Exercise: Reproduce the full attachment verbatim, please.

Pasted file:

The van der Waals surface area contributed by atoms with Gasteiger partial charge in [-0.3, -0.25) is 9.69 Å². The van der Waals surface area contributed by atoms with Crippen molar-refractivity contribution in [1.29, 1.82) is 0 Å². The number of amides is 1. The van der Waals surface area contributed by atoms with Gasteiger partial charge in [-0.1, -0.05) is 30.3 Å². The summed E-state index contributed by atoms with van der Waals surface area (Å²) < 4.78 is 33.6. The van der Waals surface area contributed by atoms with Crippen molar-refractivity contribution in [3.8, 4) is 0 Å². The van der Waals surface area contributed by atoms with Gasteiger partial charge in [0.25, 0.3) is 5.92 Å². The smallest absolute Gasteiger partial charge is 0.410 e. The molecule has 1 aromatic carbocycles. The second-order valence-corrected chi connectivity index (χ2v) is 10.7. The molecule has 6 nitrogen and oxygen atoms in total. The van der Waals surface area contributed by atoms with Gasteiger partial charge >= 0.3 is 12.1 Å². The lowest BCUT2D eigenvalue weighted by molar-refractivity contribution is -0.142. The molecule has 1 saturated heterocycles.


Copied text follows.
The van der Waals surface area contributed by atoms with Gasteiger partial charge in [-0.3, -0.25) is 9.69 Å². The van der Waals surface area contributed by atoms with Crippen molar-refractivity contribution in [1.29, 1.82) is 0 Å². The number of amides is 1. The van der Waals surface area contributed by atoms with Gasteiger partial charge in [-0.1, -0.05) is 30.3 Å². The summed E-state index contributed by atoms with van der Waals surface area (Å²) < 4.78 is 33.6. The van der Waals surface area contributed by atoms with Crippen molar-refractivity contribution in [3.8, 4) is 0 Å². The van der Waals surface area contributed by atoms with Gasteiger partial charge in [0.25, 0.3) is 5.92 Å². The smallest absolute Gasteiger partial charge is 0.410 e. The molecule has 1 aromatic carbocycles. The second-order valence-corrected chi connectivity index (χ2v) is 10.7. The molecule has 6 nitrogen and oxygen atoms in total. The van der Waals surface area contributed by atoms with Gasteiger partial charge >= 0.3 is 12.1 Å². The lowest BCUT2D eigenvalue weighted by molar-refractivity contribution is -0.142. The molecule has 1 saturated heterocycles.